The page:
Postdoctoral Researchers

Cindy Barha

Marina Elliott

I am interested in human anatomy, contemporary human morphological variation, and human evolution. My research interests focus primarily on questions relating to the identification of skeletonized human remains, including the creation of biological profiles, the recognition of skeletal pathologies, and the analysis of trauma. My PhD research uses whole-body, three-dimensional computed-tomography (CT) scans of documented individuals to reassess the methods used by biological anthropologists to estimate body mass from skeletal material.

Kimberly Plomp

I am interested in how evolutionary adaptations have influenced health and disease in modern humans. My dissertation research (Durham University, 2013) explored the 2D morphological variation of human vertebrae in relation to the presence of a common spinal pathology, Schmorl's nodes. I am currently investigating human vertebral morphology for characteristics associated with bipedalism and any relationship between these characteristics and common back problems.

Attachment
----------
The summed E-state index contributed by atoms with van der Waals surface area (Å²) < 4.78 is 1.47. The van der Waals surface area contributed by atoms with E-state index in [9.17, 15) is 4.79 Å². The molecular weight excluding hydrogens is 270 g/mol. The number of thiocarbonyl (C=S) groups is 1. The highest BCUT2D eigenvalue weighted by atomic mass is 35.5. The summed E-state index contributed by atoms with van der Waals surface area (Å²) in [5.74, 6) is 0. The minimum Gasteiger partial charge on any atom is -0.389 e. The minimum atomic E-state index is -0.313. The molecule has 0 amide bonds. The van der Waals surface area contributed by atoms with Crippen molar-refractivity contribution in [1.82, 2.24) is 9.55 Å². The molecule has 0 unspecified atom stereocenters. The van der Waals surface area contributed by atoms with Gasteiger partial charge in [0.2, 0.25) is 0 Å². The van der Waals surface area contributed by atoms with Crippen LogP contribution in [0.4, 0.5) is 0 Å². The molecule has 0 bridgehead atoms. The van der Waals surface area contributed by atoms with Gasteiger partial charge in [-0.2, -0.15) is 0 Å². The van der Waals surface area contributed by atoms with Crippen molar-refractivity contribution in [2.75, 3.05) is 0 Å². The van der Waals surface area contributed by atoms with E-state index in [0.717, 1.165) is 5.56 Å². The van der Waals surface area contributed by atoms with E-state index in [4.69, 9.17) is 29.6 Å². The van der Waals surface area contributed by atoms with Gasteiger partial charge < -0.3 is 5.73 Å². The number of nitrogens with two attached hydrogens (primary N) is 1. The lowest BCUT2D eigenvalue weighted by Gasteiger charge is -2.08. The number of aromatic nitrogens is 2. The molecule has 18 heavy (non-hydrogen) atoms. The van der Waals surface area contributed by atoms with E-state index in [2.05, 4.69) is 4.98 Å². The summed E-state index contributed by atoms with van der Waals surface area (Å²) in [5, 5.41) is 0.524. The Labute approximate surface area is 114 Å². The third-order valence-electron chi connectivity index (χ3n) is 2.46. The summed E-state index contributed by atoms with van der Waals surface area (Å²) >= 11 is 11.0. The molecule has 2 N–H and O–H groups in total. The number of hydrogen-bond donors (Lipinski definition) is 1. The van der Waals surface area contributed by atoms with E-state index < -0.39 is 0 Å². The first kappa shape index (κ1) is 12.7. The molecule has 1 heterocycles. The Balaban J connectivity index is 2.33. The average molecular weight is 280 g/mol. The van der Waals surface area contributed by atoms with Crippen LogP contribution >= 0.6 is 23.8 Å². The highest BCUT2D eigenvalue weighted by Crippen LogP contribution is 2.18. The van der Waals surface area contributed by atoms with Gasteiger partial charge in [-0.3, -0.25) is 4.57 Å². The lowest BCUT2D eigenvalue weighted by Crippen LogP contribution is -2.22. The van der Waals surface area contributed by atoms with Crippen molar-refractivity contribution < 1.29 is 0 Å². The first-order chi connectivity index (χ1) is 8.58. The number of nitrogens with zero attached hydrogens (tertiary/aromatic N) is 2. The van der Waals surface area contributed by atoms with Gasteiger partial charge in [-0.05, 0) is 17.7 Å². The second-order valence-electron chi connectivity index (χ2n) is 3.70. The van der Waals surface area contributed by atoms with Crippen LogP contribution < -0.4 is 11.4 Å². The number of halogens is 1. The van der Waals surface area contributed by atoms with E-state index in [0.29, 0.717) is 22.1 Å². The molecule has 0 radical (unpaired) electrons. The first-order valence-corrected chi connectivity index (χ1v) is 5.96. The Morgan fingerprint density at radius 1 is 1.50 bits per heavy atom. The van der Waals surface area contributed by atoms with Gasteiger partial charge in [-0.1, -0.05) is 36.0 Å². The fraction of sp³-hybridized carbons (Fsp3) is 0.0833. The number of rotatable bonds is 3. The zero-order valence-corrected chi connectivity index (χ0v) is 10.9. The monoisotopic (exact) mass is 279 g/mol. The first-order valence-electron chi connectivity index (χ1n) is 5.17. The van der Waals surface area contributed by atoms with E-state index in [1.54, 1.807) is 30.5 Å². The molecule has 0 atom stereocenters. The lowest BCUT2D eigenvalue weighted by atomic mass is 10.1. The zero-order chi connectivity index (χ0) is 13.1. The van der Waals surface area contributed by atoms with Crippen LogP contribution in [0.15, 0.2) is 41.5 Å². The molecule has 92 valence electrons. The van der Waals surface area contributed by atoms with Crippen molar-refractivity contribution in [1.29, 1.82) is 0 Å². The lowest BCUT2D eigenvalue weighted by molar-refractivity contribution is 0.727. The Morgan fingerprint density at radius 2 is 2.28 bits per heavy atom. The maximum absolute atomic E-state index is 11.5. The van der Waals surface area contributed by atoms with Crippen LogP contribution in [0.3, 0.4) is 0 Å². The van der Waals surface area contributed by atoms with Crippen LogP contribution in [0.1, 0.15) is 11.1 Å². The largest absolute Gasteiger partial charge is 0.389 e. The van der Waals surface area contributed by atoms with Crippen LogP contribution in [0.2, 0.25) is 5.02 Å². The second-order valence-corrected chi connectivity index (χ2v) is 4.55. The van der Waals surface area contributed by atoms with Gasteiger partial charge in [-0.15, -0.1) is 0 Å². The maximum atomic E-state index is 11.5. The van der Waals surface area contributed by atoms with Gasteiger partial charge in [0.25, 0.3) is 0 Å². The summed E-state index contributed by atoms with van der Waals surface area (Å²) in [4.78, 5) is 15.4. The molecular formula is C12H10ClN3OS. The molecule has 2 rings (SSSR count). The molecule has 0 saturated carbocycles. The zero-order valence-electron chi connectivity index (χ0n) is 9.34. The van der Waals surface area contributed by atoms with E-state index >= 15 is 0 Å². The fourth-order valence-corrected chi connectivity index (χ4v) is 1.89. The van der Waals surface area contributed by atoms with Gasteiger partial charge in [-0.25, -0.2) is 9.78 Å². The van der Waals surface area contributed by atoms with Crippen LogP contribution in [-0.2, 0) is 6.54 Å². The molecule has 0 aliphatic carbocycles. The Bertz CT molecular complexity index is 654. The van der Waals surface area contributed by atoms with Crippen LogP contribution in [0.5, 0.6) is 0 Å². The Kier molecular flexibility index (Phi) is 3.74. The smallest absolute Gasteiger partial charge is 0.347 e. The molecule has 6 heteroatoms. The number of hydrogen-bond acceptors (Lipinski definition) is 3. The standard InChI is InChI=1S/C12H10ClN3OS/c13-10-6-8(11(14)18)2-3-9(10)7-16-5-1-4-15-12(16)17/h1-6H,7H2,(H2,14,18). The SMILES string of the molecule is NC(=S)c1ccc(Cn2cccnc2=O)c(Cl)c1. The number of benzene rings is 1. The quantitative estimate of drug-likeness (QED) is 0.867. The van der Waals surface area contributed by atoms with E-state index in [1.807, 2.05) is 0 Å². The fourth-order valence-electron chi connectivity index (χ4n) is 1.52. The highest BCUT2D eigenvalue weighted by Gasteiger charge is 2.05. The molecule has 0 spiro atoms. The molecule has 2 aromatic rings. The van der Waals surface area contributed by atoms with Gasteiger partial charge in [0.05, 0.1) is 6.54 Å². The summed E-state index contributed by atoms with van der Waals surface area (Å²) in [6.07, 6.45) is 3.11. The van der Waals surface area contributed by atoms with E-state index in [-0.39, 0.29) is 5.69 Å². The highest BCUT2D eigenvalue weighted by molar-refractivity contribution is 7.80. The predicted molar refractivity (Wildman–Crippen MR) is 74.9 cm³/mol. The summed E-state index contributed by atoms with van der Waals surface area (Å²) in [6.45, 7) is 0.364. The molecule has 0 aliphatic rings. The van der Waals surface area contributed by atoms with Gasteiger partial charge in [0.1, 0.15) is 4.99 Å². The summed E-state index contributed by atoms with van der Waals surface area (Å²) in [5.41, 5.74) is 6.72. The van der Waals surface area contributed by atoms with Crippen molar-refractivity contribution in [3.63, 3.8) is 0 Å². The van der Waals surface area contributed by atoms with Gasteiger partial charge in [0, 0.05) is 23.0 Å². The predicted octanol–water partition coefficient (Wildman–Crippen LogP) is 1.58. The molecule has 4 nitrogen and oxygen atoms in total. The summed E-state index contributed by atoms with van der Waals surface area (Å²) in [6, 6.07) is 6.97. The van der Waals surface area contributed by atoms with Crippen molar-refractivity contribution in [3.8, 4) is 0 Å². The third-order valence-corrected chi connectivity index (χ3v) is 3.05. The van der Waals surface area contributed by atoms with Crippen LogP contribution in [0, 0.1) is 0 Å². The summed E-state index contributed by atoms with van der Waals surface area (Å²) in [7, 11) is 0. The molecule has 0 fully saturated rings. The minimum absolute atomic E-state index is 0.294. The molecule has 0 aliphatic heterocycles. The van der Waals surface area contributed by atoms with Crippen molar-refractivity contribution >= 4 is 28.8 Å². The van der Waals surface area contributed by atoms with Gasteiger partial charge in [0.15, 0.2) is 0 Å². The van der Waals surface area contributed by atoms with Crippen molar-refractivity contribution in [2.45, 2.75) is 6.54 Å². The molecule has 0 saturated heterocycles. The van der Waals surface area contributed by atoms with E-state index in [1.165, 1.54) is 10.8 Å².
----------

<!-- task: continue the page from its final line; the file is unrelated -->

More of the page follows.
Ben Raffield

My primary research interests lie in the Viking Age and the archaeology of conflict, violence and warfare. My postgraduate research focused primarily on the archaeology of Viking Age England. Since then I have been expanding my interests to investigate themes such as conflict, identity and religion within the wider context of the Viking world. As part of HESP I am currently investigating the biocultural effects of religious change among Scandinavian societies during the Viking Age.

Katrina Salvante

I am interested in the proximate mechanisms underlying inter-individual variation in energy- and resource-management decisions, the timing of reproduction, and reproductive effort, and how these reproductive decisions ultimately influence trade-offs between reproduction and other life-history stages. My dissertation research (Ph.D., SFU 2006) examined the physiological basis of the trade-off between survival and current reproduction when energetic resources are limited, using a songbird as a model species.